UXO research is necessary because explosives can pose a great risk when carrying out earth-moving activities and work in the water bottom. UXO from World War II, such as unexploded bombs, grenades, mines and ammunition, are still present in the subsurface and water bottom.
T&A has its own fleet of survey vessels and team of certified UXO divers
Preliminary UXO survey - Phase 1
T&A's preliminary UXO investigation is a desk study to establish whether there is an increased risk of the presence of UXO from the Second World War in a specific area. This is done through literature and archive research and the interpretation of aerial photographs.
UXO detection is carried out if the preliminary UXO investigation (phase 1) gives reason to do so. During the detection survey, T&A determines the location of suspicious objects (possible UXO) using geophysical detection techniques. We advise the client which technique or combination of techniques can best be used to achieve the research goal.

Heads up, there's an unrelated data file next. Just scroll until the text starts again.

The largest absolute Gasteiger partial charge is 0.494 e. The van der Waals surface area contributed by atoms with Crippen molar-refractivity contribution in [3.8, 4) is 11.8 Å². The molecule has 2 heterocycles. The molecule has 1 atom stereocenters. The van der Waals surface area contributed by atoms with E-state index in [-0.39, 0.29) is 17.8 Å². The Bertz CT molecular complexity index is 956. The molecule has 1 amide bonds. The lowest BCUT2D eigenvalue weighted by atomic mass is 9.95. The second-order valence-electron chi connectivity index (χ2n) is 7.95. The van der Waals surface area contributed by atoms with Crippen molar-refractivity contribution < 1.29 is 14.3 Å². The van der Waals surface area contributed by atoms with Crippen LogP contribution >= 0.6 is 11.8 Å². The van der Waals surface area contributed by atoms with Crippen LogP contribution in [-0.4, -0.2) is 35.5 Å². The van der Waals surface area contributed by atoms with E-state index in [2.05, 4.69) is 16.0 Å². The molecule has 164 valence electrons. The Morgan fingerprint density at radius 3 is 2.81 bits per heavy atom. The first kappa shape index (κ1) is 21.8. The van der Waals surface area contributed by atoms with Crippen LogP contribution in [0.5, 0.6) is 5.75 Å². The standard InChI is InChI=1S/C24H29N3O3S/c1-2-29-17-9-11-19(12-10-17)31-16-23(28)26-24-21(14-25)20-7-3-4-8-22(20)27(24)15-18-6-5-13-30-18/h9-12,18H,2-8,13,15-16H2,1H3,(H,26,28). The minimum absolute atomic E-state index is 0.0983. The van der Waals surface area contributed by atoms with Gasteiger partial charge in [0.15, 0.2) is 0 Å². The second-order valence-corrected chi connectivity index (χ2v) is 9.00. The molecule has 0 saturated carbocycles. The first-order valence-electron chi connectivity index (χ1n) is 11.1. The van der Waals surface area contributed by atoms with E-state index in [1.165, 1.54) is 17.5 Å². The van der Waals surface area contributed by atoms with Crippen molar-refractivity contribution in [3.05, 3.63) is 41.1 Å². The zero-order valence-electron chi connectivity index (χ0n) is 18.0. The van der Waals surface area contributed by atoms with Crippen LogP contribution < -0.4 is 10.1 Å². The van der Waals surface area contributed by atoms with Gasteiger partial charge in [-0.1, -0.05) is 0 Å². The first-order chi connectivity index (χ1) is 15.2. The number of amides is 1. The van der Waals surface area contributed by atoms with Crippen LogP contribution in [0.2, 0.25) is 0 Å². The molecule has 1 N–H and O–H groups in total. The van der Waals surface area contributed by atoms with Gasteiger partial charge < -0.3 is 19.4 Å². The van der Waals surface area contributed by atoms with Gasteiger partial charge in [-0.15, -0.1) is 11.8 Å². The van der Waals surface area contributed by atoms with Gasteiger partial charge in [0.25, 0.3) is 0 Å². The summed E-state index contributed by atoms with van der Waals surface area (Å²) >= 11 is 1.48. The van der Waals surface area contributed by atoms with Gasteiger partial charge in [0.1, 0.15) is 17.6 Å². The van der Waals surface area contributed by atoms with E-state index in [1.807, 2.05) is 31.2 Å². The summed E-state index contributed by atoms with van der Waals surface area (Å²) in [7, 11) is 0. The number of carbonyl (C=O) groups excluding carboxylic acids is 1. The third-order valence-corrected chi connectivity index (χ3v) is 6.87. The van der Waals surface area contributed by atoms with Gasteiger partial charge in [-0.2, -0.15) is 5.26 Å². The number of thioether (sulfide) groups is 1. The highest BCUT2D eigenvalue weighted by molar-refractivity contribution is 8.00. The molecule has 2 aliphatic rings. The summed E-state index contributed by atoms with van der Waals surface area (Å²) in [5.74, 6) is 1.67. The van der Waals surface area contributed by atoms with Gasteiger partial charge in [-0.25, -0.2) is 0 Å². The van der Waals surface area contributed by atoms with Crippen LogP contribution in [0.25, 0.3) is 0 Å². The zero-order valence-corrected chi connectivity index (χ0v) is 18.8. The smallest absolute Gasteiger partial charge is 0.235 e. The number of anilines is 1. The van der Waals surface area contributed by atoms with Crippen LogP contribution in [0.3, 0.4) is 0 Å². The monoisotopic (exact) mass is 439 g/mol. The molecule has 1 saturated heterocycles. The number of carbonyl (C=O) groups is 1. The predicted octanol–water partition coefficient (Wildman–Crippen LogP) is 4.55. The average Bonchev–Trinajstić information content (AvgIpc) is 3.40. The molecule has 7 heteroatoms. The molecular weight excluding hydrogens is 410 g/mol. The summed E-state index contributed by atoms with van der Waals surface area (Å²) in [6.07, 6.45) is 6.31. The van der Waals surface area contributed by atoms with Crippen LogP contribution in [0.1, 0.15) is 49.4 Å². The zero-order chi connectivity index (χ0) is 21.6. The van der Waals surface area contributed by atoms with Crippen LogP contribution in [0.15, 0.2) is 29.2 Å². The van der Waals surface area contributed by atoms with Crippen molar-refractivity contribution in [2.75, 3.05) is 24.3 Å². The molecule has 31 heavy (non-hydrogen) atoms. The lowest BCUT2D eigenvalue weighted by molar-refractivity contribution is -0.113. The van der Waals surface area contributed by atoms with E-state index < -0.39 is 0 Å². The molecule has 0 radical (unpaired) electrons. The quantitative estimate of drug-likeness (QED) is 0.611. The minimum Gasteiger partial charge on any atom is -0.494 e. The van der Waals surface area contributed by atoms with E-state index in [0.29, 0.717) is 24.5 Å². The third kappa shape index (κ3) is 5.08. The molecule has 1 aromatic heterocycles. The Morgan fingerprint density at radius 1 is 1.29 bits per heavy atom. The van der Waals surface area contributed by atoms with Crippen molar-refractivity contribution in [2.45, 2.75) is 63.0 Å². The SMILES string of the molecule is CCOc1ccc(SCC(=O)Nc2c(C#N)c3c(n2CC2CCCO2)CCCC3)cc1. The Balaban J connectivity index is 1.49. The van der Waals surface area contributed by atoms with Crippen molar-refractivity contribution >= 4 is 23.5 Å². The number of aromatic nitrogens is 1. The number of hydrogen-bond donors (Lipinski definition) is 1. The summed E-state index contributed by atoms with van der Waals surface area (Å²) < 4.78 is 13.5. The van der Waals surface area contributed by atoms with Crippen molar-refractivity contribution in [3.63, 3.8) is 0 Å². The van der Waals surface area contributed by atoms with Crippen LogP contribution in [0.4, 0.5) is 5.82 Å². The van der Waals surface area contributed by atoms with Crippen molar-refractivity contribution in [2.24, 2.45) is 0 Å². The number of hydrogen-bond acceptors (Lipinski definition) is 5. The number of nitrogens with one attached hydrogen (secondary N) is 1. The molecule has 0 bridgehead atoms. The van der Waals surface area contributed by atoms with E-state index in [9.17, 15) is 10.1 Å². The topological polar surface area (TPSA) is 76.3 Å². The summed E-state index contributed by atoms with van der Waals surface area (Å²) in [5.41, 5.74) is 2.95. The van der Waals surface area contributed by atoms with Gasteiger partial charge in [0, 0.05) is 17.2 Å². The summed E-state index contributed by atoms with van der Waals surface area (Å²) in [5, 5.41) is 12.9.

The approach of UXO takes place if the detection survey (phase 2) reveals a number of suspicious locations. The suspicious objects (possible UXO) are exposed, identified and, if necessary, removed. The ultimate responsibility for the explosives approach lies with an UXO expert.
During the Second World War more than 5500 planes crashed on Dutch territory. Most of the wrecks can still be found in the Dutch subsurface. Approximately 400 of these airplane wrecks probably still contain human remains of the crew members.
T&A has more than 20 years of experience in bringing UXO detection projects to a succesful end. It is our goal to always look for the best, safest en and most cost efficient way to realize your UXO project.